When I started work in a tertiary Sydney hospital in 1985, the ratio of medical to surgical patients was roughly 50:50. We welcomed young Australians on the completion of their surgical training to our rosters and the time patients needed to wait for elective surgery was reasonable. With the steady loss of surgical beds, public hospital surgeons became increasingly frustrated and slowly then rapidly took their services to private hospitals. Today 75-80% of patients in private hospitals are admitted for surgery. A few private hospitals, usually those co-located with a major public hospital, perform difficult, indeed major, surgical procedures but in most private hospitals patients need relatively minor surgery and stay but a few days. In general, reviews have found that there is no difference in the outcomes when similar procedures are performed in either the public or private system. Of course there is much of importance only available through our tertiary public hospitals. For rural and remote Australians such comparisons mean little, as they so often do not have access to private hospitals.

So public and private hospitals operate in different clinical universes and this has led to public hospitals not being able to compete, as they would wish, with private hospitals in terms of reliable and speedy access to their elective surgical services. In such a non-competitive environment, many surgeons are asking for extraordinary levels of remuneration for their services. Given all the above it is not surprising that there is no evidence to suggest that private sector hospital services are taking pressure off public hospitals. While there are constant suggestions of over-servicing in private hospitals, in general they are offering quality services that are well utilised but are inaccessible for the majority of Australians despite all tax-payers contributing to the annual 11 billion dollar support for increasingly expensive and cost ineffective private health insurance (PHI).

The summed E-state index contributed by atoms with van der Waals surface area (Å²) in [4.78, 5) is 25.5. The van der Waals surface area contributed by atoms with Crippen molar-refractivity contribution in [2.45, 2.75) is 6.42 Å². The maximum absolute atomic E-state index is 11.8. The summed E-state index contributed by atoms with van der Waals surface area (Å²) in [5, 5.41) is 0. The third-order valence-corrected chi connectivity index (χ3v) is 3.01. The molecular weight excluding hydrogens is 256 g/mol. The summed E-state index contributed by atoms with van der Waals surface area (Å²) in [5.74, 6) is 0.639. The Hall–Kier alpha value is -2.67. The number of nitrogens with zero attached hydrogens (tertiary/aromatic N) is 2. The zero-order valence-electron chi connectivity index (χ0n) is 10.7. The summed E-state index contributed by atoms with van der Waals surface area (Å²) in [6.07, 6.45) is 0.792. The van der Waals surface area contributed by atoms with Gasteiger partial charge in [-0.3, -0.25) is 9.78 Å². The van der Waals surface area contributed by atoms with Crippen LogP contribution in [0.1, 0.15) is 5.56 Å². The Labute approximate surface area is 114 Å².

In any holistic examination of our Australian healthcare system one finds that the problems associated with providing timely and quality hospital services can only be addressed by reducing the demand for hospital services and its strategies to achieve that goal that should be the focus of government, health providers and consumers not the propping up of PHI. In many OECD countries restructured primary care is reducing hospital admissions by 20-40%. With that outcome, needed accessibility to hospital services is, of course, far easier to achieve. There is therefore a compelling case to redirect the taxpayer dollars supporting PHI to structural reforms that could achieve similar results in Australia. The value of such reforms will be compared to the proposed changes to PHI in part two of this discussion.

Professor John Dwyer is Emeritus Professor of Medicine UNSW and Founder of the “Australian Health Care Alliance”.